Bringing Americans together: What I learned in Pleasant Gap
By Raja Krishnamoorthi
Is America coming apart?
That question has been on many minds since last November’s election. It’s one that I confront every day as a member of Congress. But despite the hue and cry in Washington and on various cable news and radio stations, I continue to believe that there’s more that unites us than divides us. That was brought home to me again during the August congressional recess.
Late last summer, I found myself in Pleasant Gap, Pennsylvania — in the district of my colleague, Congressman Glenn “GT” Thompson, a Pennsylvania Republican. Pleasant Gap is an unincorporated community of fewer than 3,000 people. Its residents are about 96 percent white. It’s a far cry from my hometown of Schaumburg, in the Northwest suburbs of Chicago. Schaumburg, a community of 75,000, is a little United Nations. Fully 20 percent of its residents are Asian-Americans.
When you look up at the sky in Pleasant Gap, you see Mount Nittany. When you do the same in Schaumburg, you’re likely to see a jet plane headed to O’Hare International Airport. The two towns could hardly be more different. Yet, their residents share a common and critical concern: finding the good-paying jobs of today and tomorrow — the kind of jobs on which to raise a family and live a middle-class life.
I was visiting Pleasant Gap to talk about the Strengthening Career and Technical Education for the 21st Century Act. This legislation, which Congressman Thompson and I co-sponsored, is the first major overhaul of our national Career and Technical Education Act in more than a decade. Together, we were meeting with students at the Central Pennsylvania Institute of Science and Technology to talk about how our bill could boost their efforts to obtain good-paying technical jobs.
Although the students looked a little different from those I’ve visited at similar institutions in my own district, such as Harper and Elgin Community Colleges, their objective was the same: to get the education and training necessary for employment with a local industry.
As in many places around our country, the jobs are there — but the skills are not. I learned that the students in Pleasant Gap are embarking on a new natural gas compressor training program in partnership with local companies such as Ariel Corporation. Once the students’ training is complete, their employment in these companies is assured.
In Schaumburg and across the Chicago suburbs, similar partnerships are training workers for employment with local companies such as Zurich North America, Motorola Solutions and IBM. Many of these jobs don’t require a four-year college degree, which is out of reach or not of interest to many students. But they do require the technical skills taught in our community colleges and other vocational programs. And those programs, in turn, often partner with existing local businesses that are seeking workers with the skills and background to perform highly technical jobs.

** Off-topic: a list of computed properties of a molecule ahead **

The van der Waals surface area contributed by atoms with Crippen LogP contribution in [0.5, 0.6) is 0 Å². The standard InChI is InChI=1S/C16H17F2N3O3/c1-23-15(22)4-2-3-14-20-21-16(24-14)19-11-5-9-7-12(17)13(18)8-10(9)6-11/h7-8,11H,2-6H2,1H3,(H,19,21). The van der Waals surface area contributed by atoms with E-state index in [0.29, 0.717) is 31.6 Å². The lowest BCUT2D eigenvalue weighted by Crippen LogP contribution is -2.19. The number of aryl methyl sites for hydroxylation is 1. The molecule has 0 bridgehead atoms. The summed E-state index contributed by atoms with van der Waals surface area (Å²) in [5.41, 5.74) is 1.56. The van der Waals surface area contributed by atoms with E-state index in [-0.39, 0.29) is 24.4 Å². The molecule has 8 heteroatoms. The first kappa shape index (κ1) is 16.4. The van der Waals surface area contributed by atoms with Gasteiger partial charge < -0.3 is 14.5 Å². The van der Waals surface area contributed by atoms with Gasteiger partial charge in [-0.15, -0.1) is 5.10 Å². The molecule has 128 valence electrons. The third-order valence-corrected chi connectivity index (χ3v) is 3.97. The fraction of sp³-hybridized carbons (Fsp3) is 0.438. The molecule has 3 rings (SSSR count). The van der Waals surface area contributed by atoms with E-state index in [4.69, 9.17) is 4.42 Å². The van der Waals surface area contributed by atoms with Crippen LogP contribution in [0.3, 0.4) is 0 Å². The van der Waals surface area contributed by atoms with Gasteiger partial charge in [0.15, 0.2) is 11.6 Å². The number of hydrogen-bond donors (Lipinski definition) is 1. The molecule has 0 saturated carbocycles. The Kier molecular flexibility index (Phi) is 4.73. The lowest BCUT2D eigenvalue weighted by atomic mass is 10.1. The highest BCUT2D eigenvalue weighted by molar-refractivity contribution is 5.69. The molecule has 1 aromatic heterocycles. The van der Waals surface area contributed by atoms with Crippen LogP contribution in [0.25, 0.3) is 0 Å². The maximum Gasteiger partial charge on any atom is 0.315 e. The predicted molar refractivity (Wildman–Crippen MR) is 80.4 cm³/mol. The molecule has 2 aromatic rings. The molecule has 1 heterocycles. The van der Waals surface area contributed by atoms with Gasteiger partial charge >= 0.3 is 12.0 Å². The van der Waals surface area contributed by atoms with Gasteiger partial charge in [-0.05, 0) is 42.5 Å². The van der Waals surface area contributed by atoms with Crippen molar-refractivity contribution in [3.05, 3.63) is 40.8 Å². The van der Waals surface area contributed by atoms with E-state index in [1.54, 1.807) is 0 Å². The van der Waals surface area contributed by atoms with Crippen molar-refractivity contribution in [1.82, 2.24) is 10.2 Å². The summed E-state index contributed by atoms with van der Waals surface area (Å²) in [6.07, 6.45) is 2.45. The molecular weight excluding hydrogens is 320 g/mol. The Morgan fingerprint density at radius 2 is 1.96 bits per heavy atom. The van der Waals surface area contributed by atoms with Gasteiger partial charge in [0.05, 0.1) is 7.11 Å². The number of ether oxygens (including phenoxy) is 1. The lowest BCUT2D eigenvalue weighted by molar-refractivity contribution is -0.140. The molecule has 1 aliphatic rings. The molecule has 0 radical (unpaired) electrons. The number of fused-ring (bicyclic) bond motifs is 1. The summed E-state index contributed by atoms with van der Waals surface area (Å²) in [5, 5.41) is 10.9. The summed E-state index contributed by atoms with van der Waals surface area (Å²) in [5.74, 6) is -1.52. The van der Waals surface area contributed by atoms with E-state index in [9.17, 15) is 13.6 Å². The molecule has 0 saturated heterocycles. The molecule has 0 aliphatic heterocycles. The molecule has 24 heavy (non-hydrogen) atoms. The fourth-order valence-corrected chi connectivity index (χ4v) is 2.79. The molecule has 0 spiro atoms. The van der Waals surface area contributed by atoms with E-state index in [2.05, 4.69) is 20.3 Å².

Our Thompson-Krishnamoorthi bill, which passed the House unanimously and is awaiting action in the U.S. Senate, is designed specifically to aid this process. It aims to improve the alignment of technical and career training across the U.S. so it results in real, good-paying jobs in the local economy. Our bill provides greater flexibility and control by local schools, education officials, and business leaders to produce workers with the skills and training most in local demand.
And it combines more federal funding for such programs with increased transparency and accountability to ensure positive results.
The students I met in Pleasant Gap share the same dreams as those I’ve met and spoken with in Schaumburg and other communities across my district. They want an opportunity to learn what they need to find a good job, support their families and build a middle-class life. It’s what brought my parents to America from India to pursue a better future for their family. It’s what GT Thompson’s father fought for as a member of the U.S. Navy.
Now, Congressman Thompson is a conservative Republican, and I’m a progressive Democrat. There are lots of issues on which we respectfully disagree. But there are others — like helping our constituents obtain good-paying jobs with a future — on which we are working together. I believe the same opportunity exists with common challenges such as rebuilding our national infrastructure and fixing our health care system.
The truth is that, from Pleasant Gap to Schaumburg, we’re all in this together. It’s a lesson that Washington needs to relearn.
Raja Krishnamoorthi represents the 8th Congressional District of Illinois and serves as the ranking Democrat on the Subcommittee on Education and the Workforce.